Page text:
Houston noise ordinance law has proven to be unenforceable and all cases in the court system has been closed. Although I bet as long as it is on the books it will continue to be used as a contempt of cop charge.

  6. #6 |  Dave Krueger | 

    From the file of things I never thought I’d write: Good work, Comcast.

    When Comcast (or Verizon, for that matter) does anything that benefits its subscribers, it’s purely coincidental with actions undertaken in its own self interest. I’m not saying that their push back on these subpenas isn’t a good thing, but I seriously doubt Comcast is being motivated by any wish to be a good Samaritan.

  7. #7 |  Dan Danknick |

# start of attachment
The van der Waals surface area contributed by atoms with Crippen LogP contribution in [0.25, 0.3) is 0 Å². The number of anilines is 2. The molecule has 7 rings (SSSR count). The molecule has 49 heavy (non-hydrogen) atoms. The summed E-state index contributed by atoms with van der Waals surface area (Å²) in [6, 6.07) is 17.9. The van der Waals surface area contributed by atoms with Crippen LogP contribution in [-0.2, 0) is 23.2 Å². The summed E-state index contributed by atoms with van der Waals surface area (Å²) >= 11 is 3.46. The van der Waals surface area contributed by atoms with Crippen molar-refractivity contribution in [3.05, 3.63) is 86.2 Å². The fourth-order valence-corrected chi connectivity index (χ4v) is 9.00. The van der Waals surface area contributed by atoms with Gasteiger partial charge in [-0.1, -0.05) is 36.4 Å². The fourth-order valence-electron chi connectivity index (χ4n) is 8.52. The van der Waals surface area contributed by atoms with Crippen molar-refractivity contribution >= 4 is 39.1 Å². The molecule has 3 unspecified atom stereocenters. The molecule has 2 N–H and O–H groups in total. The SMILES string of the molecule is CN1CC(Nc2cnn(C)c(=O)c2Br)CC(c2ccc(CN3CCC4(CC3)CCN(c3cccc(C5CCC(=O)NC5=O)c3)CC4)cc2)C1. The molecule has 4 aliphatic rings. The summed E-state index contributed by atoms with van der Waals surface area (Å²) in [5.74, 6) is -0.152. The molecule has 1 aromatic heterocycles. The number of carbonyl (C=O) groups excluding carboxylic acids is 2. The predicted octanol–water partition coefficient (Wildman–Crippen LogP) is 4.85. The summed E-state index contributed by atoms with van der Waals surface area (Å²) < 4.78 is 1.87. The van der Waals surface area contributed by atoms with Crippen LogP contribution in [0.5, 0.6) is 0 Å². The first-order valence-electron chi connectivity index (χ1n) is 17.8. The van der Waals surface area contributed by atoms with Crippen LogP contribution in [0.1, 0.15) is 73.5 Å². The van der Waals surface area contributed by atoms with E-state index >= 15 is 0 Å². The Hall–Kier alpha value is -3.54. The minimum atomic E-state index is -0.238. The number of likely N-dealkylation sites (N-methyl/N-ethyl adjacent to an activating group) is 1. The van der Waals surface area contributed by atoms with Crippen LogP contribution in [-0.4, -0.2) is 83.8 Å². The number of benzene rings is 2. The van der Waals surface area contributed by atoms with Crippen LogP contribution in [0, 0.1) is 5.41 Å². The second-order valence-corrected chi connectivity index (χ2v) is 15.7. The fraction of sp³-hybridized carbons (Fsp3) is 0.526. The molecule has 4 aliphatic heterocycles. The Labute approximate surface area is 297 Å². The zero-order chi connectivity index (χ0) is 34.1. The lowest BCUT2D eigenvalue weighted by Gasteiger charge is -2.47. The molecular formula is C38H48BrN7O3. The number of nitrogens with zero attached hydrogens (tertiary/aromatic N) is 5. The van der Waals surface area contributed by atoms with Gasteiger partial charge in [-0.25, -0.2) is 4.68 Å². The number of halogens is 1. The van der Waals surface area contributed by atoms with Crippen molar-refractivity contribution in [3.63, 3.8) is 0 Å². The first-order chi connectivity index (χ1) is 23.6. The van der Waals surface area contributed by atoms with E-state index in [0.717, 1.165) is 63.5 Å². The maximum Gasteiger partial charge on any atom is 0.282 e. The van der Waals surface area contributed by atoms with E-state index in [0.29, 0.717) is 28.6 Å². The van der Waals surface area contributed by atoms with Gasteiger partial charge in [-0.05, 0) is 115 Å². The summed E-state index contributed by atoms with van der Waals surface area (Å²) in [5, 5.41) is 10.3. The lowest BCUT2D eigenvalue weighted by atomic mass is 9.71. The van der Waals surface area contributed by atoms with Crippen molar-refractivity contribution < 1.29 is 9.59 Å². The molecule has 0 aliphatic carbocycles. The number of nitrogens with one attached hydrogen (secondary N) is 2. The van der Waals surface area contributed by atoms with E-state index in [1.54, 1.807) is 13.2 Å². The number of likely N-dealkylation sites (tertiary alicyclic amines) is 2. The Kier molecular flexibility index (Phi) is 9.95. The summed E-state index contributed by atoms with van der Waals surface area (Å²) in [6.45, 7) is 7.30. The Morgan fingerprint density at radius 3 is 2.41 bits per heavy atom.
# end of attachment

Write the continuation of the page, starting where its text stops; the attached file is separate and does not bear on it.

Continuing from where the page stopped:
Make sure you pause your mouse over the photo of John Midgette in the Reason article…

  8. #8 |  zero | 

    I think what we’re seeing in Fayetteville is a case of…

    *puts on sunglasses*

    Moral Midgettetry.


  9. #9 |  StrongStyleFiction | 

    Ah the Iron Sheik, as a long time Sheik fan and Botchamania viewer, allow me to be the first to say….


    Also, someone calling Fayetteville a “cesspool of corruption and anti-police hatred,” is hilarious to me.

    Long live the Sheik, may he break the backs and humble the unjust forever. But if you need something a bit more spiritual, you can join the Intercontinental Church of “Macho Man” Randy Savage at

  10. #10 |  nigmalg | 

    Police will not hesitate to attempt to shut down free speech when it negatively affects them.

    Just as they will use vague generic contempt of cop charges to shut down disagreement in any other aspect of their job. It’s on the same end of the bully spectrum.